DOHA, Qatar -- Gonzalo Fernandez-Castano finished with three straight birdies for a 6-under 66 Thursday at the Commercialbank Qatar Masters, overcoming wind and blowing sand to lead after the first round.
The Spaniard, who is looking for his sixth European Tour victory, credited his putting. He holed several putts of more than 20 feet on his way to nine birdies to go along with three bogeys.
John Daly (67) was a shot behind, followed by K.J. Choi (68) and Jason Day (68). Six players, including 1999 British Open champion Paul Lawrie and Nicolas Colsaerts, are three shots off the pace.
Fernandez-Castano birdied thosee last three holes to deny Daly – now ranked 543rd in the world - the overnight lead on a day in which the desert storm was such that many players wore sunglasses to try to limit the amount of sand blowing into their eyes. Daly called it a "brutal" day.
This year is the 15th staging of the Commercialbank Qatar Masters, and all have been played at Doha Golf Club.
Defending champion Thomas Bjorn slumped to a 79 and fellow stars Ross Fisher and Henrik Stenson both failed to break 80, but Lee Westwood kept his hopes alive with a 71. About two-thirds of the field shot over par.
Fernandez-Castano could well take over the top spot from Rory McIlroy in the race for European Ryder Cup places if he wins this weekend, and the 31-year-old from Madrid grabbed nine birdies in all.
"I would have taken level par," said Fernandez-Castano, who last year missed the cut in next-to-last place with two rounds of 78 and then was out of action for almost six months with a back injury.
"We couldn't see the ball landing on the fairways and I just tried to keep it as low as possible," he said. "I think I just got lucky and holed some important putts. Putting is the most difficult thing on a windy day."
Daly's last victory was eight years ago, he no longer has a PGA Tour card and the last time he was in the headlines was for walking out of the Australian Open in November after hitting a succession of shots into a lake and saying he had run out of balls.
It was in a strong wind that he won the 1995 British Open at St. Andrews, but he did not expect this.
"I'm pretty shocked," Daly said after keeping a bogey off his card. "I had five-and-a-half weeks off and really didn't touch a club much.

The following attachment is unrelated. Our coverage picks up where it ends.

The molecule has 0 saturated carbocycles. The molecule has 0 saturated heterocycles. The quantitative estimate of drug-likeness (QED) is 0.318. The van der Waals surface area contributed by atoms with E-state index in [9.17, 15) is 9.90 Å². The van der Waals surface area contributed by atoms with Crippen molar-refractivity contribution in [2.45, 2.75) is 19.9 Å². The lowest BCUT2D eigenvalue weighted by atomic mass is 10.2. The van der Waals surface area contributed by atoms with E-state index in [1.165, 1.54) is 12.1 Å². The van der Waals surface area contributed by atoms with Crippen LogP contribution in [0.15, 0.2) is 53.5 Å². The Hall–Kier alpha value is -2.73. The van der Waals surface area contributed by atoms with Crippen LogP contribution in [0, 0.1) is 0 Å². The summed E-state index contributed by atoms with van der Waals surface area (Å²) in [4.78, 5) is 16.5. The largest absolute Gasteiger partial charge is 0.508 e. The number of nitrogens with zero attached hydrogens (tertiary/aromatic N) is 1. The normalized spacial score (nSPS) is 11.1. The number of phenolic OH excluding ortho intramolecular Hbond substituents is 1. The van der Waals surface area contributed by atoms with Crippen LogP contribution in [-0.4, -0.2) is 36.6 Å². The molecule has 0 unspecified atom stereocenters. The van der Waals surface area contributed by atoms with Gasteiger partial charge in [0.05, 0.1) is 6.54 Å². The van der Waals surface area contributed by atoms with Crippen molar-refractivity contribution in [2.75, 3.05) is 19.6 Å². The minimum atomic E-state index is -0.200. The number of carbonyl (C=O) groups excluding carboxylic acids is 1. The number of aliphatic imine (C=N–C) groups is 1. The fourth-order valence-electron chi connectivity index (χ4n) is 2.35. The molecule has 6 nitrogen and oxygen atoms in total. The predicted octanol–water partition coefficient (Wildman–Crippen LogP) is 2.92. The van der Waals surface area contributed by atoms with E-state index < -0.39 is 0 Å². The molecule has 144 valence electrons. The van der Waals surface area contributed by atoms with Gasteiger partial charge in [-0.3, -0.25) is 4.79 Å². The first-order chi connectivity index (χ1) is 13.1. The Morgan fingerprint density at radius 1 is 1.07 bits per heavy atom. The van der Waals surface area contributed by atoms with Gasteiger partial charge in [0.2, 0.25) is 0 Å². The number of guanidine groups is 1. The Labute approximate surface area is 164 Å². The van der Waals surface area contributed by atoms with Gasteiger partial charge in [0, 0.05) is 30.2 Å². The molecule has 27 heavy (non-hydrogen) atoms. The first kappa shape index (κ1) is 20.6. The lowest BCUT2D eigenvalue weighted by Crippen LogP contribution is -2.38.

"It's one of the best rounds I've ever played in a wind like that. You feel like you are eating a lot of sand."
Only nine of the 132 players broke 70, with Korean K.J. Choi and Australian Jason Day shooting 68 and England's Richard Finch and Danny Willett, Scotland’s Paul Lawrie, Sweden’s Peter Hanson and Belgian Nicolas Colsaerts being one further back.
"I've sand in places I didn't know I had places," quipped Lawrie, whose win in the event in 1999 was followed by his British Open triumph that summer.
Graeme McDowell won his duel with Hunter Mahan – they were opponents in the decisive Ryder Cup singles match at Celtic Manor two years ago - but 73 and 74 kept them both in the pack.
Ryder Cup Captain Jose Maria Olazabal, who turns 46 on Sunday, reached 5 under, but bogeyed four of the last seven holes, while fellow Spaniard Alvaro Quiros -- first, second and second the last three years -- dropped three shots in his last two holes for a 72.
Sergio Garcia's bogey-bogey finish left him on the same score, but world No. 4 Martin Kaymer hit back from missing the cut in his Abu Dhabi title defense last week with a 71.
Fisher, now out of the world's top 100 two years after being part of the Ryder Cup side, did not have a single birdie in his 81, while Stenson's 82 included a triple-bogey 8 on the ninth. Stenson was fourth in the world less than three years ago. Now he is 222nd.
And the bad news for the entire field is that the wind is expected to be even stronger for the second round.